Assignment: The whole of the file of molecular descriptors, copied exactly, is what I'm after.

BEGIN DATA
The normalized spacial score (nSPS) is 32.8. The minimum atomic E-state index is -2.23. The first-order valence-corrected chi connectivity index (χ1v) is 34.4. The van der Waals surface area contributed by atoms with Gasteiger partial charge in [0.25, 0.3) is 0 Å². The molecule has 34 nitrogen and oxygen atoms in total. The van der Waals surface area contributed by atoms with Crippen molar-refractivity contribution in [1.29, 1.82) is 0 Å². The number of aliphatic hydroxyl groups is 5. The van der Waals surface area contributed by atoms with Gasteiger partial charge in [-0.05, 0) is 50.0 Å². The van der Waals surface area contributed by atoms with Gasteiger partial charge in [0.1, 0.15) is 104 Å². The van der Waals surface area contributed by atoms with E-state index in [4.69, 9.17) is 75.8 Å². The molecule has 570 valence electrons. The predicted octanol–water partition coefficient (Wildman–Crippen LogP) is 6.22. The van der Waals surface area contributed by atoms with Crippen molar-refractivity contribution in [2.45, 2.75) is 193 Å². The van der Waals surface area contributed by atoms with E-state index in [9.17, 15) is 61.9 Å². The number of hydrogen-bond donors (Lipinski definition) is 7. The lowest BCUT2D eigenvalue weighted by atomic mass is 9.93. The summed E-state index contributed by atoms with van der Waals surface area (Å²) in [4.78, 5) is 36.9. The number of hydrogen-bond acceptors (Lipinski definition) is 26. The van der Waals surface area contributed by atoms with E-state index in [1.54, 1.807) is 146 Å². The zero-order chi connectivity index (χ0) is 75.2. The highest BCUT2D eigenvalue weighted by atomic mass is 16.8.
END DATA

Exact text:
The normalized spacial score (nSPS) is 32.8. The minimum atomic E-state index is -2.23. The first-order valence-corrected chi connectivity index (χ1v) is 34.4. The van der Waals surface area contributed by atoms with Gasteiger partial charge in [0.25, 0.3) is 0 Å². The molecule has 34 nitrogen and oxygen atoms in total. The van der Waals surface area contributed by atoms with Crippen molar-refractivity contribution in [1.29, 1.82) is 0 Å². The number of aliphatic hydroxyl groups is 5. The van der Waals surface area contributed by atoms with Gasteiger partial charge in [-0.05, 0) is 50.0 Å². The van der Waals surface area contributed by atoms with Gasteiger partial charge in [0.1, 0.15) is 104 Å². The van der Waals surface area contributed by atoms with E-state index in [4.69, 9.17) is 75.8 Å². The molecule has 570 valence electrons. The predicted octanol–water partition coefficient (Wildman–Crippen LogP) is 6.22. The van der Waals surface area contributed by atoms with Crippen molar-refractivity contribution in [2.45, 2.75) is 193 Å². The van der Waals surface area contributed by atoms with E-state index in [9.17, 15) is 61.9 Å². The number of hydrogen-bond donors (Lipinski definition) is 7. The lowest BCUT2D eigenvalue weighted by atomic mass is 9.93. The summed E-state index contributed by atoms with van der Waals surface area (Å²) in [4.78, 5) is 36.9. The number of hydrogen-bond acceptors (Lipinski definition) is 26. The van der Waals surface area contributed by atoms with E-state index in [1.54, 1.807) is 146 Å². The zero-order chi connectivity index (χ0) is 75.2. The highest BCUT2D eigenvalue weighted by atomic mass is 16.8.